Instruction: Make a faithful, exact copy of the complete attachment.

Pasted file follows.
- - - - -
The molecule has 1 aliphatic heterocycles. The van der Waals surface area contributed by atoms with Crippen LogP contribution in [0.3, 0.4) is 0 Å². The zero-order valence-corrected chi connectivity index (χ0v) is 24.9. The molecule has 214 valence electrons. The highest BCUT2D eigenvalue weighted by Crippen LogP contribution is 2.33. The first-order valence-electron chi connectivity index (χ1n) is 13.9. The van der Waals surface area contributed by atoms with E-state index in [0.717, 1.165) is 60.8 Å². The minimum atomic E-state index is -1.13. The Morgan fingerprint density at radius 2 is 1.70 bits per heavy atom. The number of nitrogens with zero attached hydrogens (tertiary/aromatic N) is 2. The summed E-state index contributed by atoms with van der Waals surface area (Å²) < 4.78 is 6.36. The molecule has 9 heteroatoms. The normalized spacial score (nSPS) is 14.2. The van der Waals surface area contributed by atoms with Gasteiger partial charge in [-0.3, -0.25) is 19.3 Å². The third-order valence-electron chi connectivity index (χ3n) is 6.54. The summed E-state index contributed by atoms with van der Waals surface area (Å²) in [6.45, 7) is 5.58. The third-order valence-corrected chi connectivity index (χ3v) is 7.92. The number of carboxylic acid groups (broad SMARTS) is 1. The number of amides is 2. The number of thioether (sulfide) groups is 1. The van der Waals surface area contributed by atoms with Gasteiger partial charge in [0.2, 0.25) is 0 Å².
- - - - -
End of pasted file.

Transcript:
The molecule has 1 aliphatic heterocycles. The van der Waals surface area contributed by atoms with Crippen LogP contribution in [0.3, 0.4) is 0 Å². The zero-order valence-corrected chi connectivity index (χ0v) is 24.9. The molecule has 214 valence electrons. The highest BCUT2D eigenvalue weighted by Crippen LogP contribution is 2.33. The first-order valence-electron chi connectivity index (χ1n) is 13.9. The van der Waals surface area contributed by atoms with E-state index in [0.717, 1.165) is 60.8 Å². The minimum atomic E-state index is -1.13. The Morgan fingerprint density at radius 2 is 1.70 bits per heavy atom. The number of nitrogens with zero attached hydrogens (tertiary/aromatic N) is 2. The summed E-state index contributed by atoms with van der Waals surface area (Å²) < 4.78 is 6.36. The molecule has 9 heteroatoms. The normalized spacial score (nSPS) is 14.2. The van der Waals surface area contributed by atoms with Gasteiger partial charge in [-0.3, -0.25) is 19.3 Å². The third-order valence-electron chi connectivity index (χ3n) is 6.54. The summed E-state index contributed by atoms with van der Waals surface area (Å²) in [6.45, 7) is 5.58. The third-order valence-corrected chi connectivity index (χ3v) is 7.92. The number of carboxylic acid groups (broad SMARTS) is 1. The number of amides is 2. The number of thioether (sulfide) groups is 1. The van der Waals surface area contributed by atoms with Gasteiger partial charge in [0.2, 0.25) is 0 Å².